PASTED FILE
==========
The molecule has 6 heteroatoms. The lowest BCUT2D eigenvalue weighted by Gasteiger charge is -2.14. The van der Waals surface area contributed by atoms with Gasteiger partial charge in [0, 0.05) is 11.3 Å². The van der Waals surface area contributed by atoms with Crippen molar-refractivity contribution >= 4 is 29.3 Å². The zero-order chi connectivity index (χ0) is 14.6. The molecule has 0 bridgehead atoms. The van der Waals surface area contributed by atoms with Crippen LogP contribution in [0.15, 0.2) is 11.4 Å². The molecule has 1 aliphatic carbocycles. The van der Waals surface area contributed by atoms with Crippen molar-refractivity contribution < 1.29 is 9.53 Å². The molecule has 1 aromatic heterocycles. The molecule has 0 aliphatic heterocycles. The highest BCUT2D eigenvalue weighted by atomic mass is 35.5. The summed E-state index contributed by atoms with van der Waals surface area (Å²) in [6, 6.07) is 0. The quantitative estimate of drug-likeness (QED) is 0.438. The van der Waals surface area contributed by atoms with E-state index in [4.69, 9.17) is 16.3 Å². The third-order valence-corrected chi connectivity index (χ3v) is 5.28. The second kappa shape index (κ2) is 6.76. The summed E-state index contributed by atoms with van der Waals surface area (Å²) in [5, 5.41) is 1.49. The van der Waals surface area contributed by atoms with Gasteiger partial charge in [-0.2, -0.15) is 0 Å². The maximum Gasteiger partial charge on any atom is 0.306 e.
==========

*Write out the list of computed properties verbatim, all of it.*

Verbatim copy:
The molecule has 6 heteroatoms. The lowest BCUT2D eigenvalue weighted by Gasteiger charge is -2.14. The van der Waals surface area contributed by atoms with Gasteiger partial charge in [0, 0.05) is 11.3 Å². The van der Waals surface area contributed by atoms with Crippen molar-refractivity contribution >= 4 is 29.3 Å². The zero-order chi connectivity index (χ0) is 14.6. The molecule has 0 bridgehead atoms. The van der Waals surface area contributed by atoms with Crippen LogP contribution in [0.15, 0.2) is 11.4 Å². The molecule has 1 aliphatic carbocycles. The van der Waals surface area contributed by atoms with Crippen molar-refractivity contribution < 1.29 is 9.53 Å². The molecule has 1 aromatic heterocycles. The molecule has 0 aliphatic heterocycles. The highest BCUT2D eigenvalue weighted by atomic mass is 35.5. The summed E-state index contributed by atoms with van der Waals surface area (Å²) in [6, 6.07) is 0. The quantitative estimate of drug-likeness (QED) is 0.438. The van der Waals surface area contributed by atoms with E-state index in [4.69, 9.17) is 16.3 Å². The third-order valence-corrected chi connectivity index (χ3v) is 5.28. The second kappa shape index (κ2) is 6.76. The summed E-state index contributed by atoms with van der Waals surface area (Å²) in [5, 5.41) is 1.49. The van der Waals surface area contributed by atoms with Gasteiger partial charge in [-0.2, -0.15) is 0 Å². The maximum Gasteiger partial charge on any atom is 0.306 e.